• U.S. health officials expect to see another COVID-19 surge this fall as immunity from vaccination wears off and people head indoors when the weather turns colder.
  • The CDC gave final approval to the first updated COVID-19 booster doses since the beginning of the pandemic Thursday. The new shots will target the fast-spreading BA.5 subvariant of Omicron ahead of a possible virus surge this winter and could be ready for shipment within days.
  • Education officials say disruption stemming from the pandemic has set U.S. students back 20 years in reading and math levels.
  • The U.S. unemployment rate inched higher to 3.7% and employers added 315,000 jobs in August in a positive government jobs report that sent stock futures higher in pre-market trading.
  • U.S. worker productivity plunged 4.1% in the second quarter, the largest year-over-year decline on record as labor costs continue to rise and firms grapple with rampant inexperience due to a shortage of qualified workers.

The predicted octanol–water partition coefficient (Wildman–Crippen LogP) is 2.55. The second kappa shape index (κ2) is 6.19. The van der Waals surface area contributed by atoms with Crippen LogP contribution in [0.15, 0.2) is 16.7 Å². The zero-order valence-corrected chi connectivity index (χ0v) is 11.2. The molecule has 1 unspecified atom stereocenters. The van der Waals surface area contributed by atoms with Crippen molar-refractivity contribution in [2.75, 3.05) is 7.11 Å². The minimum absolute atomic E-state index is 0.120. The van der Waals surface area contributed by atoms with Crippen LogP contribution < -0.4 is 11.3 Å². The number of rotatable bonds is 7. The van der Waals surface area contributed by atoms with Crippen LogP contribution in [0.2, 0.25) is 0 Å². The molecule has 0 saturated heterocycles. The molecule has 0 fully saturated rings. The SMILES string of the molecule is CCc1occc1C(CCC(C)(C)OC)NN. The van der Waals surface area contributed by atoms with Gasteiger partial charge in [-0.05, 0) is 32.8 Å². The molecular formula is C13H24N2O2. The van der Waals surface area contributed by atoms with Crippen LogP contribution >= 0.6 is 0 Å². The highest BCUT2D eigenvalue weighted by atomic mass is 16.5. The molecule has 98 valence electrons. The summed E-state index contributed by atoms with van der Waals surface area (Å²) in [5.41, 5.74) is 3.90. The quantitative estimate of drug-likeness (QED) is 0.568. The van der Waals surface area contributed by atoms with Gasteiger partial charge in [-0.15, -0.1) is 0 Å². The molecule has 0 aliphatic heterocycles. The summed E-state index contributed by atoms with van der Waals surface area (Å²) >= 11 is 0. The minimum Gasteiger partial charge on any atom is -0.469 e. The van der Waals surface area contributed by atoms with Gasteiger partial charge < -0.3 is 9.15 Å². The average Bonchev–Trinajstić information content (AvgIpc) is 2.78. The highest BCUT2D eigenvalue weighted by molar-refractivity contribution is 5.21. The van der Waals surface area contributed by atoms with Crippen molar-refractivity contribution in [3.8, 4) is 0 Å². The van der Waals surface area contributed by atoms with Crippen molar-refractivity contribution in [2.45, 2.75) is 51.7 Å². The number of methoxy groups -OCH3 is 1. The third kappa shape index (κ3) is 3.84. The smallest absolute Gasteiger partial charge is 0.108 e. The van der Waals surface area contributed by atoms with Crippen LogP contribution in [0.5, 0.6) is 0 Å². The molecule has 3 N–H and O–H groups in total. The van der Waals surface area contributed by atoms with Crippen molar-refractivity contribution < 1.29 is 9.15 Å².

• An index of U.S. factory activity was unchanged at 52.8 in August, still the lowest reading since June 2020, according to the Institute for Supply Management.
  • Travel disruption is likely to surge in the U.S. this Labor Day weekend as early data point to a 22% increase in consumer spending on air travel, cars, cruises, hotels and tours, according to AAA. 
  • Americans are beginning to tip less as soaring inflation affects spending habits. 
  • U.S. construction spending fell 0.4% in July, adding to June’s decline, as rising mortgage rates cooled demand for homebuilding.